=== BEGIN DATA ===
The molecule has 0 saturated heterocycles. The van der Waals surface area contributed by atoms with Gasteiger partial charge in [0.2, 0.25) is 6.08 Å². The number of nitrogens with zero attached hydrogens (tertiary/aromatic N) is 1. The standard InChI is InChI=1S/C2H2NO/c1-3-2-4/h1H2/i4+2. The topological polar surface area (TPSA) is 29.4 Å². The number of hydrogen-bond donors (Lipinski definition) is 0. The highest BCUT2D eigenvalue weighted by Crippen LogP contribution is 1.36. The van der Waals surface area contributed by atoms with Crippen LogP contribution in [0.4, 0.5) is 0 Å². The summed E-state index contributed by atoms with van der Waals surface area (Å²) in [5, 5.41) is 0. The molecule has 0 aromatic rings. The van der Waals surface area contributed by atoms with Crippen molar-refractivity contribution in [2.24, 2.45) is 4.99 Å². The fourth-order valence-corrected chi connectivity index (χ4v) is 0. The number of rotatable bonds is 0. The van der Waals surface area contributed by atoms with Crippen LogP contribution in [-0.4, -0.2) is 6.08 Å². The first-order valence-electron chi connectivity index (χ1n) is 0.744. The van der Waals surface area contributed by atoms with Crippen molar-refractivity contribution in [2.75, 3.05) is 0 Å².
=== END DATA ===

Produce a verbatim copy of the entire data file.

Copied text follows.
The molecule has 0 saturated heterocycles. The van der Waals surface area contributed by atoms with Gasteiger partial charge in [0.2, 0.25) is 6.08 Å². The number of nitrogens with zero attached hydrogens (tertiary/aromatic N) is 1. The standard InChI is InChI=1S/C2H2NO/c1-3-2-4/h1H2/i4+2. The topological polar surface area (TPSA) is 29.4 Å². The number of hydrogen-bond donors (Lipinski definition) is 0. The highest BCUT2D eigenvalue weighted by Crippen LogP contribution is 1.36. The van der Waals surface area contributed by atoms with Crippen LogP contribution in [0.4, 0.5) is 0 Å². The summed E-state index contributed by atoms with van der Waals surface area (Å²) in [5, 5.41) is 0. The molecule has 0 aromatic rings. The van der Waals surface area contributed by atoms with Crippen molar-refractivity contribution in [2.24, 2.45) is 4.99 Å². The fourth-order valence-corrected chi connectivity index (χ4v) is 0. The number of rotatable bonds is 0. The van der Waals surface area contributed by atoms with Crippen LogP contribution in [-0.4, -0.2) is 6.08 Å². The first-order valence-electron chi connectivity index (χ1n) is 0.744. The van der Waals surface area contributed by atoms with Crippen molar-refractivity contribution in [2.75, 3.05) is 0 Å².